Simpson’s aggressiveness gives Michigan a spark

Sophomore guard Zavier Simpson finished 5-for-7 from the floor in a performance that netted him 13 points.

Sophomore guard Zavier Simpson finished 5-for-7 from the floor in a performance that netted him 13 points. Buy this photo
Katelyn Mulcahy/Daily

 

Monday, November 13, 2017 - 10:52pm

John Beilein said he wished Zavier Simpson would “look at the basket” more after Michigan’s season opener on Saturday. 

It was a plea for the sophomore guard to be more aggressive offensively — to make plays and take his shots when they’re there.

Monday, against Central Michigan, Simpson heeded his coach’s advice.

In a game where the Wolverines couldn’t find their offensive touch — especially from 3-point range, where they shot 29 percent — the Chippewas were able to hang around. With just 3:32 left in the game, a shot from forward David DiLeo pulled Central Michigan within seven points. Michigan needed a spark from somewhere to push it over the edge.

The Chippewas entered a hawkish, full-court press — different from the more relaxed full-court defense they had employed all game. The Wolverines didn’t panic, though, breaking the press with ease. Simpson ended up with the ball in the frontcourt. He lobbed it over the outstretched hands of the last Central Michigan defender and gently toward the hoop where junior forward Moritz Wagner slammed it home.

Moments later, after the Chippewas answered with a 3-pointer, fifth-year senior forward Duncan Robinson drove into the lane and kicked the ball out to a wide-open Simpson at the top of the key. And on a day when scorers like Robinson and Wagner struggled to find their stroke, Simpson didn’t.

The shot was a high point of a 5-for-7 shooting performance that netted him 13 points. While Beilein believes there’s more work to be done, he saw the performance as an sign of improvement for his point guard.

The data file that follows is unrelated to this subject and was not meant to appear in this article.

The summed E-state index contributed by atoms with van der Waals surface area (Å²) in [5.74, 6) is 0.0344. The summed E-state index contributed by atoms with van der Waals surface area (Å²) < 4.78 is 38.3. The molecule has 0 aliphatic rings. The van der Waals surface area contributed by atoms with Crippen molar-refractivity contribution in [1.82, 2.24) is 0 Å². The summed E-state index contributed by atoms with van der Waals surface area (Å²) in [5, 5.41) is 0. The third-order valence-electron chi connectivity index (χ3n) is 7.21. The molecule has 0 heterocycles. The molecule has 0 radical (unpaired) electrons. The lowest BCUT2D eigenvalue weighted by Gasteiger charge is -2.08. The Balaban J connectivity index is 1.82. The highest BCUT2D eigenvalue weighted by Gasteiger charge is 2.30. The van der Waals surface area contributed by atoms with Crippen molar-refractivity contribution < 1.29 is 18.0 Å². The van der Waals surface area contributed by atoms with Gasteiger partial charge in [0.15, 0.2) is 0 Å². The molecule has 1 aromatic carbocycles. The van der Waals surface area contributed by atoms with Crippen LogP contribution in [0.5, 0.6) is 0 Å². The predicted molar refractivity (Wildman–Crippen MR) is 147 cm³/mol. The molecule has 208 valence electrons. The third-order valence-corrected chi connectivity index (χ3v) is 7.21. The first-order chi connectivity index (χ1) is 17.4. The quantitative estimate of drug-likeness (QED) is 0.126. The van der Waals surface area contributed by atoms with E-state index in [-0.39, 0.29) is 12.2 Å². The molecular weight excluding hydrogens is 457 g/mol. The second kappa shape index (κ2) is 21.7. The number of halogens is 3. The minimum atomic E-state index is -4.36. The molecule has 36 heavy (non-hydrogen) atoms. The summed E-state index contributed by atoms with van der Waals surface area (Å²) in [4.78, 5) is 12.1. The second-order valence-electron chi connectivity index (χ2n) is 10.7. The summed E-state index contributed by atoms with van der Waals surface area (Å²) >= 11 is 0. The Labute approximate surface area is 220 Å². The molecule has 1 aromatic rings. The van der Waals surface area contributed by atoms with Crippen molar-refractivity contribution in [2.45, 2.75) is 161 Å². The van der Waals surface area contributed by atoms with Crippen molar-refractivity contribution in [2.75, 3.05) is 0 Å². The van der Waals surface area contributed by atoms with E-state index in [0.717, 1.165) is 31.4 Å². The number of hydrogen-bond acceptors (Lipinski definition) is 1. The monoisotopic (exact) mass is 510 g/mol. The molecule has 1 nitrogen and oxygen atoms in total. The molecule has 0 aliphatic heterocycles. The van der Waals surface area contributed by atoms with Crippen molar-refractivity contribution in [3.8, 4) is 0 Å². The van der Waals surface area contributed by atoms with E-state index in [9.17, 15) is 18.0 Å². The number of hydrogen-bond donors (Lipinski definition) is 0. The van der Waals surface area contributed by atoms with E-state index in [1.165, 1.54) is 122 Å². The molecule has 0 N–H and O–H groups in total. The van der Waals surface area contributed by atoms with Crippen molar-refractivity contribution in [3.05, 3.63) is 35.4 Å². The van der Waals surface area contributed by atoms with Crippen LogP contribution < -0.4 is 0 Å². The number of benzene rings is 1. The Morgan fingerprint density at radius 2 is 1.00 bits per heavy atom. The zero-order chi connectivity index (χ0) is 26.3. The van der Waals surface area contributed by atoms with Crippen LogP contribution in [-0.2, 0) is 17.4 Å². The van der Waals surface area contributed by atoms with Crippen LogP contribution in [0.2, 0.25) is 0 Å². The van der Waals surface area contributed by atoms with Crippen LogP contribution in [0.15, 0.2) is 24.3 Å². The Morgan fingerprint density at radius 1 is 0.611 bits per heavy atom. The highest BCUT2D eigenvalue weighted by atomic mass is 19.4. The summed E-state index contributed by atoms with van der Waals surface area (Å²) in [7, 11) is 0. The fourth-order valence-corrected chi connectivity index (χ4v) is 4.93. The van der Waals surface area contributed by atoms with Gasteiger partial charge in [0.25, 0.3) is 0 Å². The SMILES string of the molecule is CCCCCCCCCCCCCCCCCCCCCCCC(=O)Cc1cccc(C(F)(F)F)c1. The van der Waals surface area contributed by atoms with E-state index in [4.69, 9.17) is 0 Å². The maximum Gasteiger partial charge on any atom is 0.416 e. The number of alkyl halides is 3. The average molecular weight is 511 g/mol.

“That’s what he has to do. He can’t be a swinging gate out top,” Beilein said. “We’ve got to get closer. If you watch him and Jaaron (Simmons), sometimes they’re standing on the block ‘M’ reversing the ball (and) we’re playing four on five. That’s a spatial thing we’ve just got to keep working on. … That’s what he has to do.”

In addition to his improved shooting, Simpson continued to do the things that put him in the starting lineup in the first place.

Defensively, he added two steals to his stat sheet, and on a number of different occasions, he forced bad shots or jump balls.

And after having only one turnover against North Florida, Simpson had none against the Chippewas. While his assist numbers did drop from nine to three in the two games, the sophomore noted that taking care of the ball is a main focus for him. It’s something he credits assistant coach Deandre Haynes for instilling in him.

“It’s definitely a more concerted effort to take care of the ball,” Simpson said. “It’s important as a team. We try to limit ourselves to no more than 10 turnovers a game. With assistant coach — coach Deandre — he’s on me about turnovers, whether that’s in practice or the game.

“… For a starting point guard, it’s just important that I take care of the ball.”

Beilein has said recently that he’s eventually hoping to cut the three-man rotation at point guard to two. It was already a fairly safe bet that Simpson would stay in that rotation. It’s less of a sure thing, though, whether he’ll maintain his starting role once fifth-year senior guard Jaaron Simmons gets acclimated.

But if Simpson can continue to improve his aggressiveness offensively, while maintaining his defensive and ball-protecting capabilities, he’ll make it hard for Beilein to bench him.